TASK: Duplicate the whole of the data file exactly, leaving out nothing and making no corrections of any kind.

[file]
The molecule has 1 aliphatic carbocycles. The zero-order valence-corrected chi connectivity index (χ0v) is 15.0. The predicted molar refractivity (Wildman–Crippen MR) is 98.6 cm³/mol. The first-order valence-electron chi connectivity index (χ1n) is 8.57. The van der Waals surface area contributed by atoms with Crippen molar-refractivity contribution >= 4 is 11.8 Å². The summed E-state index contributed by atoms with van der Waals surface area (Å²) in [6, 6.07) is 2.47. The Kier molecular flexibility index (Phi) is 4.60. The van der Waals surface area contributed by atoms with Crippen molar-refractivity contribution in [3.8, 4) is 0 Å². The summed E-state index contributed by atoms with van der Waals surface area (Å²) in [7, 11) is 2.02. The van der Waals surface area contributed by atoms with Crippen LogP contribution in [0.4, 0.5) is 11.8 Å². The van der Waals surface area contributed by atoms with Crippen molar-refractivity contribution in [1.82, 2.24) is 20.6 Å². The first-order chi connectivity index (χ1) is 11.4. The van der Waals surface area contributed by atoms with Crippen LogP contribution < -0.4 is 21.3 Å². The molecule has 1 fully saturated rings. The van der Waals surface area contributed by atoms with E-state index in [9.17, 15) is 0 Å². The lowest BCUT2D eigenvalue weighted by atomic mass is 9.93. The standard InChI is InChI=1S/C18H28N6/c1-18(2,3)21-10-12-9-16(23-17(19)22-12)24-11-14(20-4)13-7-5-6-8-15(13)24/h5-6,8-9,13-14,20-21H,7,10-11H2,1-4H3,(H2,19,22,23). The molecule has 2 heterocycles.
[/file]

The molecule has 1 aliphatic carbocycles. The zero-order valence-corrected chi connectivity index (χ0v) is 15.0. The predicted molar refractivity (Wildman–Crippen MR) is 98.6 cm³/mol. The first-order valence-electron chi connectivity index (χ1n) is 8.57. The van der Waals surface area contributed by atoms with Crippen molar-refractivity contribution >= 4 is 11.8 Å². The summed E-state index contributed by atoms with van der Waals surface area (Å²) in [6, 6.07) is 2.47. The Kier molecular flexibility index (Phi) is 4.60. The van der Waals surface area contributed by atoms with Crippen molar-refractivity contribution in [3.8, 4) is 0 Å². The summed E-state index contributed by atoms with van der Waals surface area (Å²) in [7, 11) is 2.02. The van der Waals surface area contributed by atoms with Crippen LogP contribution in [0.4, 0.5) is 11.8 Å². The van der Waals surface area contributed by atoms with Crippen molar-refractivity contribution in [1.82, 2.24) is 20.6 Å². The first-order chi connectivity index (χ1) is 11.4. The van der Waals surface area contributed by atoms with Crippen LogP contribution < -0.4 is 21.3 Å². The molecule has 1 fully saturated rings. The van der Waals surface area contributed by atoms with E-state index in [9.17, 15) is 0 Å². The lowest BCUT2D eigenvalue weighted by atomic mass is 9.93. The standard InChI is InChI=1S/C18H28N6/c1-18(2,3)21-10-12-9-16(23-17(19)22-12)24-11-14(20-4)13-7-5-6-8-15(13)24/h5-6,8-9,13-14,20-21H,7,10-11H2,1-4H3,(H2,19,22,23). The molecule has 2 heterocycles.